[CLS] - Introduction

Cultural Landscapes Scanner (CLS)
Earth Observation and automated detection of subsoil undiscovered cultural heritage sites via AI approaches

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Sub-surface, yet-undiscovered cultural heritage sites (such as buried ancient structures and monuments) can be identified on remote sensing data from a variety of sensors in the form of anomalies or traces detectable on bare soils, crops, and vegetation. The current availability of free remote sensing datasets through platforms, like Copernicus, is unprecedented. Such datasets have huge potential and are already amply used within the worldwide cultural heritage community thanks especially to the availability of time-series imagery. However, the extraordinary proliferation of data has posed significant hurdles in terms of managing, processing and interpreting them to the point that the quantity of data is not manageable by traditional ‘human’ visual interpretation.

The new challenge in cultural heritage remote sensing scholarship, therefore, is to develop or improve instruments that can facilitate the automatic detection of objects of interest. This project takes charge of it by supporting the development of specific methods that look at automatically identify specific cultural heritage objects and patterns related to anthropogenic interference on landscapes in the past using the latest breakthroughs in Artificial Intelligence (AI). This project will also considerably expand existing approaches to the identification of ancient land division systems —and more generally of landscape patterning— by automating procedures of similarly-oriented linear feature detection.

 

Cultural Landscapes Scanner (CLS) is developing new methods based on Artificial Intelligence for processing different types of Remote Sensing data to semi-automatic identify cultural heritage sites. To achieve this research agenda this study focuses on the following issues:
- The barriers to the cross-fertilisation between Artificial Intelligence and Cultural Heritage, which are related to the quality and the access of suitable training datasets, often limited in span and not publicly available.
- The unavailability of a way to compare different object detection and semantic segmentation methods for the identification of cultural heritage sites. This issue is a consequence of the absence of a publicly available benchmark dataset on which to test the different Artificial Intelligence techniques.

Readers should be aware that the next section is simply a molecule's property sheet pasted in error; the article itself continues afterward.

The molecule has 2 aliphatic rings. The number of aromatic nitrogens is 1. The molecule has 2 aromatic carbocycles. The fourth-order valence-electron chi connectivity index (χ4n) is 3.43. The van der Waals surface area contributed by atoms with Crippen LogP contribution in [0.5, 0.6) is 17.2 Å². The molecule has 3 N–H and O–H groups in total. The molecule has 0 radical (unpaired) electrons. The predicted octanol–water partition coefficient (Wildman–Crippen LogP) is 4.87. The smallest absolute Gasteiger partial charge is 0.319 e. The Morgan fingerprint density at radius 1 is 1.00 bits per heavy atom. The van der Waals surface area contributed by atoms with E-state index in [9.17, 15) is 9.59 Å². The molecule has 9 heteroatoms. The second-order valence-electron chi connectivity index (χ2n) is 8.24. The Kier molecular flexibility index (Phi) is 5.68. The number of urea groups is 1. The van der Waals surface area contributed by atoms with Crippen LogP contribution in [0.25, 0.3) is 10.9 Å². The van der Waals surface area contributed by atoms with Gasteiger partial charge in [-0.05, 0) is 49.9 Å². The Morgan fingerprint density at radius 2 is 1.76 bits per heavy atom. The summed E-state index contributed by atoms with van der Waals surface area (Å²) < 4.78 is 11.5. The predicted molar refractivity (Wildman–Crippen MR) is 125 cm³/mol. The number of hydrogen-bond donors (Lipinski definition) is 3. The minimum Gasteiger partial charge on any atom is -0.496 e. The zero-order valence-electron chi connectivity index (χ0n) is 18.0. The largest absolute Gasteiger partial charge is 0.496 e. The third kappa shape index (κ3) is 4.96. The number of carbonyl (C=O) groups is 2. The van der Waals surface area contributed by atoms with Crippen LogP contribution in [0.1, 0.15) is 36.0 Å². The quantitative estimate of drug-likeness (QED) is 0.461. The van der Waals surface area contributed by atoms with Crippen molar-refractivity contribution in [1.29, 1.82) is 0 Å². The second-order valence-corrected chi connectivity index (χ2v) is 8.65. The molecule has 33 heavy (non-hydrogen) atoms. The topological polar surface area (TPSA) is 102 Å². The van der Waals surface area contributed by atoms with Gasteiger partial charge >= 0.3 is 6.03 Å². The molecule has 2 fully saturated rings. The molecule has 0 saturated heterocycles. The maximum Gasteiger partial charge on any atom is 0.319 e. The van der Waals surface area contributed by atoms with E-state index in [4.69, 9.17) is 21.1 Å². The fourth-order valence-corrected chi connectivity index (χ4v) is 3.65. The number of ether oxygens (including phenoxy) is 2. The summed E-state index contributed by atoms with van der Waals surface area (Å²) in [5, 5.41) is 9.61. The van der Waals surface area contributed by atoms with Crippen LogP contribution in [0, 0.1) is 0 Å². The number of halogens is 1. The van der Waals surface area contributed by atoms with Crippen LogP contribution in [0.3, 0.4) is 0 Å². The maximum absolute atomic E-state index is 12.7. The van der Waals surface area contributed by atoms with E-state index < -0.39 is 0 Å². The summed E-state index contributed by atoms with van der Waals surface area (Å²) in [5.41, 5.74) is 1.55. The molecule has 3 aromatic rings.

- The lack of a standard set of measures to assess the performance of the different methods since each research group uses a different performance evaluation approach based on their expertise and on their own unique dataset.

CLS project aims at setting a benchmark in the use of remote sensing data for the automatic identification of various classes of undiscovered cultural heritage sites through the integration of cutting-edge Artificial Intelligence techniques with archaeological research and fieldwork.
The foundation of its research agenda is embodied by the introduction of the first publicly available multi-modal dataset and by attempting for the first time to solve the problem of the non-standardisation of performance metrics. This benchmark dataset will contain Sentinel 2 multi-spectral images and LiDAR data of the archaeological landscape of Aquileia (Italy), a major city of the Roman Empire.
State-of-the-art object detection and semantic segmentation methods will be explored to establish how the granularity of the detection affects the quality of the prediction from an archaeological point of view. To assess the performance of the different models, a set of different metrics will be introduced with the collaboration of landscape archaeologists in order to set a first reference standard for promoting objective cross-study measurements.
Archaeological ground-truthing will be undertaken in the case study area to verify the predicted results provided by the developed AI methods. The data collected during the ground-truthing activities will be used to improve the identification performance of the proposed methods.

[CLS] - Acknowledgements

Acknowledgements

The Cultural Landscapes Scanner pilot-project is the result of a partnership between IIT’s Centre for Cultural Heritage Technology and European Space Agency (ESA) as part of the ESA co-funded research programme Discovery & Preparation.